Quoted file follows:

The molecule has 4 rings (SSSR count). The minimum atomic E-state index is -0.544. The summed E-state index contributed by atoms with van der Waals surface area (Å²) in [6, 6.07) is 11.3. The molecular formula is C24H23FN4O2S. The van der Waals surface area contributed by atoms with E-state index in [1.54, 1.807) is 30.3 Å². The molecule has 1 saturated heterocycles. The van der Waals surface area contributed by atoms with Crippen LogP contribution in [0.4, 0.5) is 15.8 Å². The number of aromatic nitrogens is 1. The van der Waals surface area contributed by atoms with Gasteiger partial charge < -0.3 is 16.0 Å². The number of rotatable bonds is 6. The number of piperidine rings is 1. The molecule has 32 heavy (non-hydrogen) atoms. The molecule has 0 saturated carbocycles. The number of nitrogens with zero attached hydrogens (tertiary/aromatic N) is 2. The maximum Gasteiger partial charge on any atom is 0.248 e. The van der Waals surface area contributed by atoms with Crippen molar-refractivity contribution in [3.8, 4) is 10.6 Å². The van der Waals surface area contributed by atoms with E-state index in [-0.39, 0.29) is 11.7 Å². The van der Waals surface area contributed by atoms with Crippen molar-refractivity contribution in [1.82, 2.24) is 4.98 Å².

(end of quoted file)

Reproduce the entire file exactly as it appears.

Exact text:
The molecule has 4 rings (SSSR count). The minimum atomic E-state index is -0.544. The summed E-state index contributed by atoms with van der Waals surface area (Å²) in [6, 6.07) is 11.3. The molecular formula is C24H23FN4O2S. The van der Waals surface area contributed by atoms with E-state index in [1.54, 1.807) is 30.3 Å². The molecule has 1 saturated heterocycles. The van der Waals surface area contributed by atoms with Crippen LogP contribution in [0.4, 0.5) is 15.8 Å². The number of aromatic nitrogens is 1. The van der Waals surface area contributed by atoms with Gasteiger partial charge < -0.3 is 16.0 Å². The number of rotatable bonds is 6. The number of piperidine rings is 1. The molecule has 32 heavy (non-hydrogen) atoms. The molecule has 0 saturated carbocycles. The number of nitrogens with zero attached hydrogens (tertiary/aromatic N) is 2. The maximum Gasteiger partial charge on any atom is 0.248 e. The van der Waals surface area contributed by atoms with Crippen molar-refractivity contribution in [3.8, 4) is 10.6 Å². The van der Waals surface area contributed by atoms with E-state index in [-0.39, 0.29) is 11.7 Å². The van der Waals surface area contributed by atoms with Crippen molar-refractivity contribution in [1.82, 2.24) is 4.98 Å².